Hawaii’s Kilauea volcano isn’t just spewing lava into the air anymore. That lava is flowing into the water, leading to a dangerous concoction called laze.
Laze – a combination of the words lava and haze – is the product of a chemical reaction that happens when molten, 2,140-degree-Fahrenheit lava hits the ocean. The sea water gets boiled, creating a messy mix of hydrochloric acid, steam, and tiny glass particles.
The noxious plumes of laze are extremely dangerous for people to breathe. Hawaii’s civil defence is sounding the alarm to residents, warning that laze can cause lung damage, eye and skin irritation, and even death in serious cases.
Take a look at how it forms and why it’s so hazardous:
Lava began dripping into the water around Hawaii’s Big Island on Saturday and Sunday.
The laze started rising around the same time that the Kilauea volcano eruption claimed its first serious injury: a man sitting on his third-floor porch got lava-bombed and was hospitalized with a shattered leg.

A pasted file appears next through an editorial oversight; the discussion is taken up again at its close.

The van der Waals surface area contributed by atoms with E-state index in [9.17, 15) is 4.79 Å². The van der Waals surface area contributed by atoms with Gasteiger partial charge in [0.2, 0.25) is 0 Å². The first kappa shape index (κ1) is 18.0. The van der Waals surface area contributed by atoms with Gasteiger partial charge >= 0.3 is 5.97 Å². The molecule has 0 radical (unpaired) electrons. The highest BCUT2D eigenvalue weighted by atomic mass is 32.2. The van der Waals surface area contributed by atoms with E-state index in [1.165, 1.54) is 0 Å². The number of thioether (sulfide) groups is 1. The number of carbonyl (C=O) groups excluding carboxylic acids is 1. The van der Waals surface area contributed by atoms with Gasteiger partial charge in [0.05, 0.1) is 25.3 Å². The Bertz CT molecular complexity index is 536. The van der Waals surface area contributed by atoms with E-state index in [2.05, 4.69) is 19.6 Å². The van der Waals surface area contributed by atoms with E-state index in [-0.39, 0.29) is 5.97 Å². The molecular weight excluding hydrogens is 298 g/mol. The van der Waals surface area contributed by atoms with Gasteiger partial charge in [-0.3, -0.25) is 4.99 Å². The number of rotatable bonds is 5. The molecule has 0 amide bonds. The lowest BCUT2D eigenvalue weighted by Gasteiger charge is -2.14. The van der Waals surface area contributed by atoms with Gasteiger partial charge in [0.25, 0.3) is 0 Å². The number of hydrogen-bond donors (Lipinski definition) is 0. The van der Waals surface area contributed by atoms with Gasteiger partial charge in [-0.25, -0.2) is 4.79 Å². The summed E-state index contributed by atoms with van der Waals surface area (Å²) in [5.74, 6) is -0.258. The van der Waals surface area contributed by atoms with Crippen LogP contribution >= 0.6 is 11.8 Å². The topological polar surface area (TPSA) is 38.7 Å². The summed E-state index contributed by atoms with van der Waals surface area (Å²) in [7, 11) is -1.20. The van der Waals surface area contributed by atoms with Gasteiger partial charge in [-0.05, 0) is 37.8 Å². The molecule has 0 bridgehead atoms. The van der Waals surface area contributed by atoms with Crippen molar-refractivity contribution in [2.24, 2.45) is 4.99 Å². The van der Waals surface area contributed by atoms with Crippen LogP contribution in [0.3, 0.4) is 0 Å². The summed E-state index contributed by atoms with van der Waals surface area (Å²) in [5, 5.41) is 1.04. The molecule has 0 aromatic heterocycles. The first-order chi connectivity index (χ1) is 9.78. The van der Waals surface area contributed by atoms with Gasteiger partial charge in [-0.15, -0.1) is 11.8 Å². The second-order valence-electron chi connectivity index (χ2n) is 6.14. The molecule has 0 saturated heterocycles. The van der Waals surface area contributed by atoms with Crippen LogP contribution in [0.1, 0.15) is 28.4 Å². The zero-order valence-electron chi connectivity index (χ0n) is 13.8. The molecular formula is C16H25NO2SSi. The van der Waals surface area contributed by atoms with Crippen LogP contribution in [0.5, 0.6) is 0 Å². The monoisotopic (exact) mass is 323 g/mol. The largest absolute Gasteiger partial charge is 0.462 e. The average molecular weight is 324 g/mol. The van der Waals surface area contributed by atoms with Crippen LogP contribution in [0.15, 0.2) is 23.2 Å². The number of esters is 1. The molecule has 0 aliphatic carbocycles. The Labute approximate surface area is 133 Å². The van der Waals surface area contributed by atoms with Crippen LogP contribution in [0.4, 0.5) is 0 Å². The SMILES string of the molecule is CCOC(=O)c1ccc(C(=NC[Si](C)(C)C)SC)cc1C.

Laze is created when ocean water comes into contact with volcanic heat. The water evaporates, which leads magnesium salts to form and mix with the steam.
“Seawater must be boiled almost completely dry before magnesium salts form,” according to the USGS.
When the salts come in contact with the steam, together they create dangerously corrosive hydrogen chloride. It can be deadly when inhaled in high doses.
Hydrogen chloride can create a fluid buildup in the lungs, called pulmonary edema, which can cause serious chest pain, coughing, and fatigue. Even sniffing a little bit of the gas can irritate your eyes and skin, and make it hard to breathe, according to the Centres for Disease Control.
Laze killed two people in Hawaii in 2000.
The medical examiner concluded that the deadly burns on the 42- and 43-year-old victims were consistent with those from a hot gas or vapour.
Their final cause of death was listed as pulmonary edema, caused by inhaling air from a plume of volcanic laze near the shore.
The heat from lava can boil fish alive in the water and leave them floating on the surface. That sometimes makes a convenient snack for seabirds.
Laze also includes tiny volcanic glass shards, and the steamy, acidic combination rides away on the wind. USGS geologist Janet Babb warned that laze plumes from the Kilauea eruption could extend as far as 15 miles.
The USGS says there are other spots around the globe where volcanic lava oozes into the water, including Reunion Island in the Indian Ocean, Montagu Island in the South Atlantic, and Stromboli volcano off the coast of Sicily.
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